Any thoughts "window trim"

Well I bought and installed a 35inch wide..by 46 high Anderson Arch window...and need to finish the inside with interior window trim.. I could purchase direct from Anderson but the price was a bi prohibitive..so Im thinking of making the trim myself using a router .I dont have access t a band saw.... So Im going to try to use a router on an arm for cutting a 35 inch diameter curve...
Im thinking f using Red wood or cedar...for the trim... suggestions..thoughts?
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I think I would cut thin strips and bend them to fit. Build up until you have the thickness/look you like.
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elliot wrote:

Make a pattern from MFD or hardboard. Carpet tape the pattern to the blank. Rough it out, within 1/16", with a jigsaw or coping saw. Use a bearing guided straight bit to finish. Add thin strips with a shaped face (think "cockbeading") to the edges to create relief and interest. You can easily rout flutes to the face by making a curved edge guide.
If you're painting it, the main "board" can be birch ply, or if fluted, MDF.
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On Wed, 21 Nov 2007 13:36:31 -0500, snipped-for-privacy@webtv.net (elliot) wrote:

Barry's method (make a pattern first) is the way I usually do them. I have cut the radius on the piece directly but with a hardwood it can be a challenge. Since you're going with either redwood or cedar it might not be too bad and a couple of passes for each radius will probably do it. Remember, you will have two different radius cuts to make. Also the IR will cut from one side of the cutter and the OR will cut from the other. So, if your IR is 35 add the width of the finished trim plus the diameter of the cutter to 35 to get the OR. Now you have two holes in your router jig and you want to pivot both from the same point.... if that makes any sense.
Mike O.
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And add an 1/8" to 1/4" reveal to the inside radius. The casing shouldn't be flush with the jamb/extension.
R
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To all:
Yes it does make sense and I appreciate the advice.. and re IR and OR thats an issue Im working on...when I set up the jig fpor this..probably after Xmas as travel and family plans set my schedules.
Im thinking of buying a new Router and considering one that drops down or raises and lowers,,....sorry..my ability to recall the correct name is simply fading with the years..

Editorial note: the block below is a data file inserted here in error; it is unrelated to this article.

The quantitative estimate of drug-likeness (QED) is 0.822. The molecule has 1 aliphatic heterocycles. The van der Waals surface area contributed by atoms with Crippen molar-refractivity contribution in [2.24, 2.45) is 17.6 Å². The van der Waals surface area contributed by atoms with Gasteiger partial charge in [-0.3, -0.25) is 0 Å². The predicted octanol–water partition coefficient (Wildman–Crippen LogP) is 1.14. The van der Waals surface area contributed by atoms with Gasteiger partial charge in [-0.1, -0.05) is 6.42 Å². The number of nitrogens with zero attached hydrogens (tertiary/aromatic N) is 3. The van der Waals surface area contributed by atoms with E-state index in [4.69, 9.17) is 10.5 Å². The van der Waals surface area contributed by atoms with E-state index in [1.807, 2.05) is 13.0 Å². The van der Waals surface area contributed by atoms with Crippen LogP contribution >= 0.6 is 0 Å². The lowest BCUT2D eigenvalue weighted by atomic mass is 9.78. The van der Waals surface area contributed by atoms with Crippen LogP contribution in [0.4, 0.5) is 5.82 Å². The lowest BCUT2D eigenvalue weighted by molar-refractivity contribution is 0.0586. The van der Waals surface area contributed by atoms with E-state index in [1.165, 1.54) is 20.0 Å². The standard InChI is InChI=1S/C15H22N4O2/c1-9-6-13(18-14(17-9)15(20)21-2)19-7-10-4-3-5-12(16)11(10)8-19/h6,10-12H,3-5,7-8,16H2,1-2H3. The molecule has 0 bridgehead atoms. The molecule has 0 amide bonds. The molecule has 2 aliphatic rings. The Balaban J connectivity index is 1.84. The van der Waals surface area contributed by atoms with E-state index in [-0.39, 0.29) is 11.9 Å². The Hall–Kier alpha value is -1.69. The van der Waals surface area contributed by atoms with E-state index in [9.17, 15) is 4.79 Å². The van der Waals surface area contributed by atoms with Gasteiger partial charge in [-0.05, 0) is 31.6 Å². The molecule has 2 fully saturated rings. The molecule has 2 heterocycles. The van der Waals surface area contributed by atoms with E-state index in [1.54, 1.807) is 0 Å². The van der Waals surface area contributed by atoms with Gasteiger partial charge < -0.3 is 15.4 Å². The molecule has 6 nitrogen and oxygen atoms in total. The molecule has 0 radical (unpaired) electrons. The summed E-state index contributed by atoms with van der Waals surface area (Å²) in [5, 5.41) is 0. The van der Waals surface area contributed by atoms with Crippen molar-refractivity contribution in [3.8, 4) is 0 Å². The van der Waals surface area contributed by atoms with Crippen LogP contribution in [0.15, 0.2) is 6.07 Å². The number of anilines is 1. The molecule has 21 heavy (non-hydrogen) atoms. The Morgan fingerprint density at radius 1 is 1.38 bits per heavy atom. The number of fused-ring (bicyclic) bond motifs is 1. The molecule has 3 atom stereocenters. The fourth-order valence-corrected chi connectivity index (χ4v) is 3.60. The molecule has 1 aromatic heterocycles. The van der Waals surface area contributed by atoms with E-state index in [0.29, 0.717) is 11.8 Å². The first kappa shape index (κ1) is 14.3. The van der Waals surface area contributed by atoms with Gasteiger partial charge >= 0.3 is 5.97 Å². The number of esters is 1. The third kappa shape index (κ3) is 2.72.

any reason to generally spend the extra money...?
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On Fri, 23 Nov 2007 15:58:43 -0500, snipped-for-privacy@webtv.net (elliot) wrote:

I think you mean a plunge router base. I have both PC and Bosch routers and plunge bases for each brand. While I rarely need the plunge base, there are times that I'm very happy to have them. If you watch for the sales, you might find a price on the kit (2 bases) for not a lot more than just the router and standard base.
Mike O.
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What Mike said.
Most good brands (Bosch, DeWalt, Porter-Cable, Milwaukee, Makita, etc...) make 1-3/4 to 2-1/4 or so HP variable speed combo kits, and they're all comparably good. If you can get your hands on the different models locally, you may find a preference to one or the other, but you really can't go far wrong with any of them. This time of year, many of them include some sort of bonus, like an edge guide. The Craftsman 2 1/4 HP hit is a repackaged Bosch 1617EVS, so if you see it on super sale...
While 90% of your routing might be with the straight base, there are many useful operations where you simply need the plunge base. These operations include mortising, stopped grooves and dados, and hollowing.
Another useful feature on the plunge base is the stop turret. This allows the user to do the cutting operation in steps, without actually changing adjustments, for repeatability from part to part. A straight base is usually much easier to handle for edge routing, with a lower CG, which is why you wouldn't want only the plunge base.
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